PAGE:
Andricus perfoveatus, new species
Plate XXIV, Figure 8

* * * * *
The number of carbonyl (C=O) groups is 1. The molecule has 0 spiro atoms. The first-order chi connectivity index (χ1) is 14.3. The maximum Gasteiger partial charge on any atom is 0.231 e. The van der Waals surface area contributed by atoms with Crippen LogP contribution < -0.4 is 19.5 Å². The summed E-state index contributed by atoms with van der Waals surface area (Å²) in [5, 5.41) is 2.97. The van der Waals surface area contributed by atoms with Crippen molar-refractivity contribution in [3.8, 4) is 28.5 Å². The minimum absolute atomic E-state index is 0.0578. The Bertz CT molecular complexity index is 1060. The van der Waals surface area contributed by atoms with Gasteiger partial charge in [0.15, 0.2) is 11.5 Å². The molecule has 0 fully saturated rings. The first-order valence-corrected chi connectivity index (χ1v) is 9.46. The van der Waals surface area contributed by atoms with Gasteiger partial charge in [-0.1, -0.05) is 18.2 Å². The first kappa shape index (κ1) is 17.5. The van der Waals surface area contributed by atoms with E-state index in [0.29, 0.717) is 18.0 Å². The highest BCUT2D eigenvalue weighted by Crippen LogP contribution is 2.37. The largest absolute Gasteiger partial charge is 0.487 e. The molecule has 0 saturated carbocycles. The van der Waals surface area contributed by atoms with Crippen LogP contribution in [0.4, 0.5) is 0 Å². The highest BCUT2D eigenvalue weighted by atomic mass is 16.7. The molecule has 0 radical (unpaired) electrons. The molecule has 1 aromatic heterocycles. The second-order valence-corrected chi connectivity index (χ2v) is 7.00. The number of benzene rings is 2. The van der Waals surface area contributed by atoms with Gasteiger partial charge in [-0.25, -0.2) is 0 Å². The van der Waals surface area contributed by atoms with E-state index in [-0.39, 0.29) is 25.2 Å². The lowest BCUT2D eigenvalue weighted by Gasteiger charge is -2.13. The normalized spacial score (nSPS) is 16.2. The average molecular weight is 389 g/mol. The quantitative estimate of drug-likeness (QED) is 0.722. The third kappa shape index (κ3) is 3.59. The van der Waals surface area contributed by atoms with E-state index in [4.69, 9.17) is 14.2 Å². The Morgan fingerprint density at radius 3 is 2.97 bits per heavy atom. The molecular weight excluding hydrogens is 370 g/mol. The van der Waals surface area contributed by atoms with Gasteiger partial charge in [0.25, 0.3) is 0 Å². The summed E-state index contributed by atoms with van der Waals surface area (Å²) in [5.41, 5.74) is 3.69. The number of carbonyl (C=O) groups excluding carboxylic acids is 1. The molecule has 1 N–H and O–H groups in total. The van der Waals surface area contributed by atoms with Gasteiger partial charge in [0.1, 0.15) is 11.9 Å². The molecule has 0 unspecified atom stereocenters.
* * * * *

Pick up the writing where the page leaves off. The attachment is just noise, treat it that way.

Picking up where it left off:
Female.—Antennæ wholly deep brown, 15-jointed; median groove distinct, scutellum roughly sculptured; mesopleuræ with a large aciculate area; cubitus continuous to basalis; tarsal claws simple. Head: About as wide as the thorax; hardly widened behind eyes; black, mandibles rufous brown; roughly coriaceous-rugose, rugose and somewhat hairy on the face. Antennæ densely hairy; the third joint not much longer than the fourth, the fifteenth not much shorter than the fourteenth. Thorax: Entirely black; mesonotum roughly coriaceous, almost naked of hairs; parapsidal grooves distinct, wider posteriorly, continuous to the pronotum where they diverge sharply, moderately convergent at the scutellum where they are much broader; median groove wide at the scutellum, distinct for less than half the length of the mesothorax, but indicated by a slightly rugose depression anteriorly; anterior parallel lines scarcely indicated; lateral lines indicated only by a smoother area; scutellum much longer than wide, roughly but not deeply sculptured, with the two large, deep, shining foveæ at the base somewhat sculptured, and separated by rougher sculpturing; metanotum hairy only at the sides; pronotum roughly aciculate or sculptured laterally, sparsely hairy only on the edge; mesopleurae almost smooth and shining, very sparsely hairy, with a large, central, aciculate area. Abdomen: Piceous to black, lightest ventrally, entirely smooth and shining, very scatteringly hairy laterobasally, on the posterior edge, and on the ventral spine and valves; about as wide as long, produced dorsally, the ventral edges of segments two to four well rounded, the hypopygium somewhat produced, the valves at about a 60° angle, second segment occupying about half the abdominal area. Legs: Somewhat hairy, yellow-brown, the coxæ, trochanters, and tips of tarsi dark brown; tarsal claws simple Wings: Clear, finely hairy, ciliate, veins deep brown; areolet moderately small; cubitus reaching the basalis; radial cell open; second abscissa of radius not quite straight, extending slightly along the margin; first abscissa distinctly angulate but without a projection, and slightly infuscate where it joins the subcosta. Length: 1.5-2.2 mm., averaging nearer 2.2 mm.